“…I Love You”, the hit 1984 song from Stevie Wonder. It was everywhere, on the car radio, MTV, at the grocery store. “…I just called to say how much I care, I do”, the lyrics are playing in my head now.
In 1984 we moved from Louisiana to Kansas and my brothers and I were enrolled in a small Catholic School. It was so small that grades 3 and 4 occupied the same classroom and were taught by the same teacher. I spent my 3rd grade year on one side of the room and 4th grade on the opposite side. There weren’t many children in my class, less than 15 I believe, but we had the necessary distinctions: mean kid, rich kid, nose picker, nice kid, smart kid, stare out the window kid (me)…
It began with a game of “Red Light, Green Light” during recess with most of the 3rd and 4th graders. The game soon changed to “Freeze Tag“. I was quickly frozen but my friend, Christa, ran by and ‘unfroze’ me. The kid who was “it”, Gabe (aka. mean kid), became frustrated and angry that he wasn’t able to keep everyone frozen and started shoving more than tagging kids. I was frozen and watched him push kids with his jaw clenched and brows creased. As he ran out of my line of sight I felt a light tap and my friend’s voice sing out, “You’re free!”. I took two running steps and then felt the air leave my lungs as my body shot forward landing on the concrete, palms scraping on the ground. The stinging started immediately. I looked down through the tears in my eyes to my hands streaked with blood, pounding heartbeat loud in my ears. My chest began to burn and I realized I couldn’t breath. Kids crowded around me, helping me up. My face was burning and I was panicking, I needed air. Then, as I stood up my body’s survival instincts kicked in and my lungs flooded with air causing a searing pain to fill my chest. Crying came next, more like sobbing with tears and snot running down my face. I felt the back of my red t-shirt being pulled up and a classmate yelling at Gabe, “Look what you did!”. I kept trying to pull my shirt down, but the kids were like ants at a picnic. Finally a teacher came over and took me inside to the principal’s office. Adults asked me what happened as I blew my nose and wiped my face. I wasn’t really sure. My back was examined by the teacher, principal and nurse. My mom was called. Gabe was brought in, protesting that it wasn’t him, it wasn’t his fault, she just wants to get me in trouble.
Once home, my mom explained that Gabe had punched me in the back, along my right shoulder blade. All the kids in my class saw it. The deep bruise that was forming was about four inches in diameter and oval shaped. To say that Gabe was strong for his age was not an exaggeration. He had participated in junior wrestling for the past few years, was quite good at it, and unusually muscular for a nine year old. As a skinny dance and gymnastics nerd, I was no match for him. My back ached, I felt every breath, and it hurt to move my arm.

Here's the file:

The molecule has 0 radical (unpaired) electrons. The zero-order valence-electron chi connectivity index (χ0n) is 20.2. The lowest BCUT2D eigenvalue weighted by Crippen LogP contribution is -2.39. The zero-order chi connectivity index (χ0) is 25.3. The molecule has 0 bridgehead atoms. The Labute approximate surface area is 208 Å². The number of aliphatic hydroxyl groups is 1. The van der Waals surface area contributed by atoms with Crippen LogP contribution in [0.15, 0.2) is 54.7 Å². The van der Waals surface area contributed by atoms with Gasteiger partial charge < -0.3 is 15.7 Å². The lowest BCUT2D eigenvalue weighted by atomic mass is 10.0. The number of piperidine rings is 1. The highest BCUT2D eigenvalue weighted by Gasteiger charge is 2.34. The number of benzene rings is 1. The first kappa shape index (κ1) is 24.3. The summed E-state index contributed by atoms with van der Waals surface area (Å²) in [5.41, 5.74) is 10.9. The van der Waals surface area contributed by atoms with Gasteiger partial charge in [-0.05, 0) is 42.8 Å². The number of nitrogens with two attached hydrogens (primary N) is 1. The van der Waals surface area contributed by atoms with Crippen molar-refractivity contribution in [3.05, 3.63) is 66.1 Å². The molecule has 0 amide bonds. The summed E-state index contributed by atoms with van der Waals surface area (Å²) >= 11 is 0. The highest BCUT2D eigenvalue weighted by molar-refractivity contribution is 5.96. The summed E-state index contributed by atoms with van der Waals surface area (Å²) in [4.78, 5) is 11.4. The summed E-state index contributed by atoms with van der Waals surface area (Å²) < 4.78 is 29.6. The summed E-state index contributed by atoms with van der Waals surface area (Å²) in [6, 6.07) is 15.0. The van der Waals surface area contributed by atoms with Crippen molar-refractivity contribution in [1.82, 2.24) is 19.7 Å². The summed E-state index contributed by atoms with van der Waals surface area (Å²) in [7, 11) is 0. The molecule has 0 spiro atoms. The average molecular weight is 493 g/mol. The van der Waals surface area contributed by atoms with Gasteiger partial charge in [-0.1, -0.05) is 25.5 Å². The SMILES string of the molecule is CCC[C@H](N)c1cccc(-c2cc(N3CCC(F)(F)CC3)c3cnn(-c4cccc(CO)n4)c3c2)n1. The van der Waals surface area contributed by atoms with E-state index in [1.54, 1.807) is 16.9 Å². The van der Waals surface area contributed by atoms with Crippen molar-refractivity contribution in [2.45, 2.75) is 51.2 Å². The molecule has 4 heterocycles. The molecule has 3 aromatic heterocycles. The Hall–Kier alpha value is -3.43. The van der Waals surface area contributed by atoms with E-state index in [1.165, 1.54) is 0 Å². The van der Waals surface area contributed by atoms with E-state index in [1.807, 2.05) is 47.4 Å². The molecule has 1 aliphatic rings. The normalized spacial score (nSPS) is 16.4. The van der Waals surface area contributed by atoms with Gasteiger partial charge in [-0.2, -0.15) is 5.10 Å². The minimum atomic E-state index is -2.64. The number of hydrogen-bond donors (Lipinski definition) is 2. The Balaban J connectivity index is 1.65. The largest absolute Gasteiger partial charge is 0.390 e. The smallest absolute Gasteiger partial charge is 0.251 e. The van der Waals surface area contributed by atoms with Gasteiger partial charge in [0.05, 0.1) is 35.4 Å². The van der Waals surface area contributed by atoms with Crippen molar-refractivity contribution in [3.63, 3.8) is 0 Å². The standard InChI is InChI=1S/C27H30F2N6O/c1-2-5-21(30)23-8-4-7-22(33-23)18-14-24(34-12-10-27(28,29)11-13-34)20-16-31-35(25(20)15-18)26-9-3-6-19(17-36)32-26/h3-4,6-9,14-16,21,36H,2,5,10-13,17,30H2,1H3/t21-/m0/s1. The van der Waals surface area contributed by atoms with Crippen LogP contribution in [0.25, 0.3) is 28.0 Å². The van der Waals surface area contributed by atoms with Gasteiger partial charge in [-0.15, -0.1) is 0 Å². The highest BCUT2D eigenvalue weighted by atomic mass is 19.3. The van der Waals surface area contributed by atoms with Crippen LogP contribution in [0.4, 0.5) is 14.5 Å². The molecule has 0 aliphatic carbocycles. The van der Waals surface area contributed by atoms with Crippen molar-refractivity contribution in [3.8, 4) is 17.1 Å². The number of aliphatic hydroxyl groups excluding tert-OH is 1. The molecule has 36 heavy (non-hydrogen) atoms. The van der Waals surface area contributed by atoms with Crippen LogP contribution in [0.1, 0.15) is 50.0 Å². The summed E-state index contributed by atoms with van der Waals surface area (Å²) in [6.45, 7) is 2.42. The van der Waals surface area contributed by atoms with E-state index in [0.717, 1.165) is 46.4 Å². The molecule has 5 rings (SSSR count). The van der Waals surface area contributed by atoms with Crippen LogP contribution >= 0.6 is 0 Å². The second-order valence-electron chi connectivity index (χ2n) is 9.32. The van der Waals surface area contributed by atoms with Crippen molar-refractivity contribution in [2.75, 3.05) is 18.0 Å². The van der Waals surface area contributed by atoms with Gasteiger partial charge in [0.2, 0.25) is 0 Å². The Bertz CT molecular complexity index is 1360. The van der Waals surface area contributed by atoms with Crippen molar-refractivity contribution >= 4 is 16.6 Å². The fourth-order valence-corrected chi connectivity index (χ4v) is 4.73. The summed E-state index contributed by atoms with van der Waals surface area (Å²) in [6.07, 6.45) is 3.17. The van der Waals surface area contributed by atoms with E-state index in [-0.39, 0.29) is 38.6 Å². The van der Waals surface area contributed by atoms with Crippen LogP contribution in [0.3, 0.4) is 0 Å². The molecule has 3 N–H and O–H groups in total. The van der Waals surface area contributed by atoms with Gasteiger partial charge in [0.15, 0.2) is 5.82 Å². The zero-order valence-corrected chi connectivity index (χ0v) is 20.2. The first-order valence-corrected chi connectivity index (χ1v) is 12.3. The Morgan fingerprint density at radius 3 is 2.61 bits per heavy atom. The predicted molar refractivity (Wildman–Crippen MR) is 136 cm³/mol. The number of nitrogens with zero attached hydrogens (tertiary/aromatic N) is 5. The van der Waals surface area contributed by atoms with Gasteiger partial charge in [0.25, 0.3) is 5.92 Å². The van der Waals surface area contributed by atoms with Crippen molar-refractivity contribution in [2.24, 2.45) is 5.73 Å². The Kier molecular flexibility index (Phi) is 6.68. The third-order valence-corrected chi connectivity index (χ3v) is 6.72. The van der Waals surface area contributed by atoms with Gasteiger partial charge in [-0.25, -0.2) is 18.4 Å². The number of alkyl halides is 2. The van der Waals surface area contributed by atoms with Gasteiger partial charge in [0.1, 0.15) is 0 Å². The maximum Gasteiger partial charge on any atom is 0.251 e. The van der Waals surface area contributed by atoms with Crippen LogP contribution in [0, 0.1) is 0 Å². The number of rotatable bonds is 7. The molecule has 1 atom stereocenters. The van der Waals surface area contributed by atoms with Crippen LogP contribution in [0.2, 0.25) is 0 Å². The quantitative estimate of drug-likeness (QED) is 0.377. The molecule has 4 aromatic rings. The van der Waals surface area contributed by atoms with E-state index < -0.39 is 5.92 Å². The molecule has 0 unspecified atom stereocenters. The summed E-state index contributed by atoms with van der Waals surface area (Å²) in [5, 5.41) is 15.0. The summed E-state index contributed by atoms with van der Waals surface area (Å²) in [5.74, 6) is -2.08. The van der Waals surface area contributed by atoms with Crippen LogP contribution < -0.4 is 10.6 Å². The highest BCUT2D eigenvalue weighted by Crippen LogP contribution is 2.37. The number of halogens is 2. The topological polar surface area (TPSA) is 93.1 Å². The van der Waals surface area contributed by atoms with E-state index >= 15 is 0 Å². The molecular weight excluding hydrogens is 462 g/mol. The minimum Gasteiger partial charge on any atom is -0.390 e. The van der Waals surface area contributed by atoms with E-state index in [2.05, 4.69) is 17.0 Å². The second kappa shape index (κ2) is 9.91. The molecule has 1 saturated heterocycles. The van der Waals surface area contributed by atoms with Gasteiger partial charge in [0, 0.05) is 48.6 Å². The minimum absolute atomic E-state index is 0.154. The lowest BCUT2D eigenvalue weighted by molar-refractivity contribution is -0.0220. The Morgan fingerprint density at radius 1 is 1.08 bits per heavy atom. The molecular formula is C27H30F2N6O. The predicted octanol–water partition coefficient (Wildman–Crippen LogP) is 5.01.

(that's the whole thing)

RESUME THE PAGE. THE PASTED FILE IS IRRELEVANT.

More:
I believe mom let me stay home from school the next day. I remember laying on the couch mesmerized by the T.V. and ice packs on my back. Later in the evening, after dinner, the phone rang. “Jessica, someone wants to talk to you.” I got up, walked over and took the phone. Holding it to my ear I said, “Hello?”. The voice on the other end was a boy’s voice. He started, “I just called (pause) to say (pause)…”. My head was spinning, Stevie Wonder’s voice rang through my mind, the tune so loud. No! This can’t be happening! I was so confused and then he finished, “…I’m sorry.” “What?” I shot back. His voice came back a little more forceful, “I called to say I’m sorry. My mom told me to call you to apologize.” The last word sounding acidic. “Oh, okay.” I replied. Stevie Wonder fading from my head. Then he hung up the phone. I put the phone down and realized my heart had been pounding. Mom asked what was said and I told her. She said something like it was the least he could do.
Almost every time I hear that song, I remember that phone call.
Have you ever had to give or receive an apology that was forced upon you? What was it like? Gabe was nine at the time of the apology, and likely had the capability of understanding right from wrong. Here is an interesting article about apologies and children.